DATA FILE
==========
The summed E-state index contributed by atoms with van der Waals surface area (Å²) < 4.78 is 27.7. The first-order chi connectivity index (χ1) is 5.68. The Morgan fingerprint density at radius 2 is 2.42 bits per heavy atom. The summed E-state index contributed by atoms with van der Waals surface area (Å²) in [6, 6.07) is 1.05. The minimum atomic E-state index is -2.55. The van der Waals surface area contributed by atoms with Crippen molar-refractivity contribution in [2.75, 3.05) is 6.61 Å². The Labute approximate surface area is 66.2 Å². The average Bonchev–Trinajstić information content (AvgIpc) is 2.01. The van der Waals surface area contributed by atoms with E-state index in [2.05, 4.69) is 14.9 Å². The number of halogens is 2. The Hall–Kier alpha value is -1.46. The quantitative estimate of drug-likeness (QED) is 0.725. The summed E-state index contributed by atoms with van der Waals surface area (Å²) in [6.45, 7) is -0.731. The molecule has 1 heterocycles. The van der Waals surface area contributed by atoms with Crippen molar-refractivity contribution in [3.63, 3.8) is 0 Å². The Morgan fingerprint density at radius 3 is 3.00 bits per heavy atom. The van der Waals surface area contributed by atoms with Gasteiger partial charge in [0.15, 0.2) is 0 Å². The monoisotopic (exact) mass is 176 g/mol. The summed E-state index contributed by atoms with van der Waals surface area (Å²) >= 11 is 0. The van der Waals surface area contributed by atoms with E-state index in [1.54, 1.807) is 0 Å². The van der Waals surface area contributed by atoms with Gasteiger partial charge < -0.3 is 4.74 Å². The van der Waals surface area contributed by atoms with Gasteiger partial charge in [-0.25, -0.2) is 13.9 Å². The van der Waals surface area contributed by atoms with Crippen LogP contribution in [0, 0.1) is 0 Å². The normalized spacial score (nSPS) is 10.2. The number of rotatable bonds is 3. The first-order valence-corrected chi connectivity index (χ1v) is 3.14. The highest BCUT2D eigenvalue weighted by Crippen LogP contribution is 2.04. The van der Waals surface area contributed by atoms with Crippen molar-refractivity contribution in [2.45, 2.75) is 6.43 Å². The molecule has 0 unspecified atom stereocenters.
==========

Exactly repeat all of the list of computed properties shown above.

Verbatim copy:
The summed E-state index contributed by atoms with van der Waals surface area (Å²) < 4.78 is 27.7. The first-order chi connectivity index (χ1) is 5.68. The Morgan fingerprint density at radius 2 is 2.42 bits per heavy atom. The summed E-state index contributed by atoms with van der Waals surface area (Å²) in [6, 6.07) is 1.05. The minimum atomic E-state index is -2.55. The van der Waals surface area contributed by atoms with Crippen molar-refractivity contribution in [2.75, 3.05) is 6.61 Å². The Labute approximate surface area is 66.2 Å². The average Bonchev–Trinajstić information content (AvgIpc) is 2.01. The van der Waals surface area contributed by atoms with E-state index in [2.05, 4.69) is 14.9 Å². The number of halogens is 2. The Hall–Kier alpha value is -1.46. The quantitative estimate of drug-likeness (QED) is 0.725. The summed E-state index contributed by atoms with van der Waals surface area (Å²) in [6.45, 7) is -0.731. The molecule has 1 heterocycles. The van der Waals surface area contributed by atoms with Crippen molar-refractivity contribution in [3.63, 3.8) is 0 Å². The Morgan fingerprint density at radius 3 is 3.00 bits per heavy atom. The van der Waals surface area contributed by atoms with Gasteiger partial charge in [0.15, 0.2) is 0 Å². The monoisotopic (exact) mass is 176 g/mol. The summed E-state index contributed by atoms with van der Waals surface area (Å²) >= 11 is 0. The van der Waals surface area contributed by atoms with E-state index in [1.54, 1.807) is 0 Å². The van der Waals surface area contributed by atoms with Gasteiger partial charge < -0.3 is 4.74 Å². The van der Waals surface area contributed by atoms with Gasteiger partial charge in [-0.25, -0.2) is 13.9 Å². The van der Waals surface area contributed by atoms with Crippen LogP contribution in [0, 0.1) is 0 Å². The normalized spacial score (nSPS) is 10.2. The number of rotatable bonds is 3. The first-order valence-corrected chi connectivity index (χ1v) is 3.14. The highest BCUT2D eigenvalue weighted by Crippen LogP contribution is 2.04. The van der Waals surface area contributed by atoms with Crippen molar-refractivity contribution in [2.45, 2.75) is 6.43 Å². The molecule has 0 unspecified atom stereocenters.